Sir, reference tactical control (TACON), my understanding, in discussions with General Sanchez, was that the military police (MP) would remain in charge of detainee operations, but he needed Colonel Pappas to take over force protection and the overall management of the forward operating base (FOB) at Abu Ghraib and kick off many of the initiatives he wanted accomplished to upgrade the facility. However, this is a key issue, and I would recommend that we take this for the record, from the Joint Staff to Central Command (CENTCOM).
Sir, I would like to briefly go over interrogation operations, because I think this gets to the key that we see a split between MI and MPs. I think we need to understand that. In my discussions with General Ryder, we do not have a split. There is a door at places, and there is openness at places, and I'd like to explain that.
First, if you were to look at the general population for when prisoners of war (POW) come in there, that general population is seen most clearly by the MPs, and is screened by MI personnel who talk to the MPs on who are the key folks that are there. Sir, as you may expect, the MPs understand who are the ringleaders, who is the person who is in charge, and who are the key folks that may have intelligence value. It is a requirement in that phase that the MP and MI work closely together to develop and understand who are the high-value detainees.
The second step, isolating and getting those high-value detainees into the Joint Interrogation and Debriefing Center (JIDC), and looking at what goes on with those prisoners. The people who unday out, 24 hours a day, are the MPs, and the best way to understand that interrogation plan and the methods that the interrogator will use is the MP and the personnel who are around him, and that is one of the things that we need to have MP and MI talk about. Is this detainee or prisoner having a good day or bad? Has he been quiet, or has he been talking? What is the way to discuss this with him?
There is a gate, and that gates starts at the interrogation cell itself. That's where the MPs should not be involved, and that is the door that General Ryder talked about in my discussions with him. I think we need to be clear on that, because when we talk about doors we give the inference that we mean, “No MPs over here, and no MI over there."
That is what General Miller found when he went over there. He found that the MPs and the MI were not talking enough together, so that we missed key people who ought to have been interrogated, and that we weren't making the best value of it.
Now, there's another part of this that I need to walk through, and that is how we develop the interrogation plan. Because, sir, this is not something that we just say, "Okay, bring 'em in. What are we going to do?" We develop an interrogation plan. In that plan, we look at the prisoner. What do we want to get from this prisoner? What are the approaches, the techniques to be used? Sir, those techniques, again, are in our FM 34–52, and are in the ROE that I talked about. What are the questions to be asked? What do we learn?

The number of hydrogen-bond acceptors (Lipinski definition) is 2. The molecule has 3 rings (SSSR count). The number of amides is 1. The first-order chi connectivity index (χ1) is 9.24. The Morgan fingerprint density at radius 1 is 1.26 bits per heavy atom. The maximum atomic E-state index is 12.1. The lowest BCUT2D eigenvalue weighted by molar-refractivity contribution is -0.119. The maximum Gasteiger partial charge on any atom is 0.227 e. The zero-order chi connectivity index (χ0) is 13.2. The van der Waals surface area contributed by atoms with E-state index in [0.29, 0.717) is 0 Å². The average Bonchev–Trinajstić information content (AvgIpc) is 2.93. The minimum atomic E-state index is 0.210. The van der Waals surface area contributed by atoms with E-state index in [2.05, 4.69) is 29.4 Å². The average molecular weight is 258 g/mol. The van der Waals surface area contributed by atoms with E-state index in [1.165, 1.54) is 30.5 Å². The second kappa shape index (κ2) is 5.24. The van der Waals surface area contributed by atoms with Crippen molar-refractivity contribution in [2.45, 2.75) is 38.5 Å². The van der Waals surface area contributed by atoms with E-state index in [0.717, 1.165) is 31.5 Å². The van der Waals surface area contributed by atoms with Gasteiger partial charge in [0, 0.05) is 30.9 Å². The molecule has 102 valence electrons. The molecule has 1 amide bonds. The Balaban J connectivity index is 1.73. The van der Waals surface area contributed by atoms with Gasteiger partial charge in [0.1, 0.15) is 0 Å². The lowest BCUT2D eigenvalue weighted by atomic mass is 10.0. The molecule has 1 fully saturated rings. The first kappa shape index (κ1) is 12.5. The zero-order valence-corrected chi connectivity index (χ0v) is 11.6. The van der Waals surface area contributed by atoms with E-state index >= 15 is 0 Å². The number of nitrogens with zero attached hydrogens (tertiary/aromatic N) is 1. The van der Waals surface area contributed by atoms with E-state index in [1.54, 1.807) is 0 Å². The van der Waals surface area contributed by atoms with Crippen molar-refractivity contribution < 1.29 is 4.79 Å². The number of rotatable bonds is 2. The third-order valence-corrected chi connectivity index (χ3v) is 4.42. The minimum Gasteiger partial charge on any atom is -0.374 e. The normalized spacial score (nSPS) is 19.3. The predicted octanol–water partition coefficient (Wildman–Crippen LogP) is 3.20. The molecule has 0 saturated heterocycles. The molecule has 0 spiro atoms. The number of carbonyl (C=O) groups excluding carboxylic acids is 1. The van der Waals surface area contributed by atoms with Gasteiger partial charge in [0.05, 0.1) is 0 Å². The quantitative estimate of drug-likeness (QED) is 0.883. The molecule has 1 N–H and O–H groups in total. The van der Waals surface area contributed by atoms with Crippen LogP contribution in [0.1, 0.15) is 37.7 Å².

That interrogation plan is to be approved by the chain of command. Then, from that, we get an interrogation report that comes out, the information that was received during that interrogation. The leaders review and approve both of those parts of that plan.
All of that stems from the priority intelligence requirements that the theater, the divisions, and the brigades have.
Sir, in early August, I went over to Iraq. One of the things that I found, in talking with the division commanders and the brigade commanders and CJTF-7, is that the flow of information that Dr. Cambone talked about, was not getting back to the units that apprehended these people. There was a problem. That flow of information—so if they grabbed a prisoner, the information on what that prisoner had that could have been useful for that brigade, the interrogation reports, were not getting there. That's important to saving soldiers' lives.
That was one of the key things that we were trying to fix. How do you get, when you consolidate all the prisoners from Iraq at one facility, information that goes back to 4th Infantry Division to this brigade to say, “This is the guy who fired the improvised explosive device, and he's part of this network.” If it does not get there, we are not going to stop those attacks, and we're going to have soldiers killed. That was one of the things that we were looking at. Chairman WARNER. Did you visit the prison and look at that?
General ALEXANDER. Sir, at the time I was there I got there in early August-Abu Ghraib was not yet stood up. Abu Ghraib was in the phases of getting the prison stood up. The engineers were there, so it was not stood up. There were not prisoners at Abu